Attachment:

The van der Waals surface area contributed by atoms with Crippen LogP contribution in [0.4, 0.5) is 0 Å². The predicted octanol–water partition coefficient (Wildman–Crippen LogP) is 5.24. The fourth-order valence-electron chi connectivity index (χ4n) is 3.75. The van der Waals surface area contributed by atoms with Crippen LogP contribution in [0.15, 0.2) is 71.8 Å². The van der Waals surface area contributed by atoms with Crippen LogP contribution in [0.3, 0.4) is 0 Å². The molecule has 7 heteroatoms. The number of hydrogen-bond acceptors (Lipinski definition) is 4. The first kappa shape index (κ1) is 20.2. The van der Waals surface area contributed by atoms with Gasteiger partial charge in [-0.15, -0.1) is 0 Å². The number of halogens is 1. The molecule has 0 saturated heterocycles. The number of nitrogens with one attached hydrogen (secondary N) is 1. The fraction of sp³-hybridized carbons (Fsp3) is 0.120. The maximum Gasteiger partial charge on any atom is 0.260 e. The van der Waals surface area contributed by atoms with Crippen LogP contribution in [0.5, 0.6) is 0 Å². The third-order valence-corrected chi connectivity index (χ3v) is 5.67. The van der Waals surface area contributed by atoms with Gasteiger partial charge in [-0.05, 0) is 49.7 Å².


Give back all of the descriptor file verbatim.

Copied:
The van der Waals surface area contributed by atoms with Crippen LogP contribution in [0.4, 0.5) is 0 Å². The predicted octanol–water partition coefficient (Wildman–Crippen LogP) is 5.24. The fourth-order valence-electron chi connectivity index (χ4n) is 3.75. The van der Waals surface area contributed by atoms with Crippen LogP contribution in [0.15, 0.2) is 71.8 Å². The van der Waals surface area contributed by atoms with Crippen LogP contribution in [0.3, 0.4) is 0 Å². The molecule has 7 heteroatoms. The number of hydrogen-bond acceptors (Lipinski definition) is 4. The first kappa shape index (κ1) is 20.2. The van der Waals surface area contributed by atoms with Gasteiger partial charge in [-0.15, -0.1) is 0 Å². The number of halogens is 1. The molecule has 0 saturated heterocycles. The number of nitrogens with one attached hydrogen (secondary N) is 1. The fraction of sp³-hybridized carbons (Fsp3) is 0.120. The maximum Gasteiger partial charge on any atom is 0.260 e. The van der Waals surface area contributed by atoms with Crippen LogP contribution in [0.5, 0.6) is 0 Å². The third-order valence-corrected chi connectivity index (χ3v) is 5.67. The van der Waals surface area contributed by atoms with Gasteiger partial charge in [-0.05, 0) is 49.7 Å².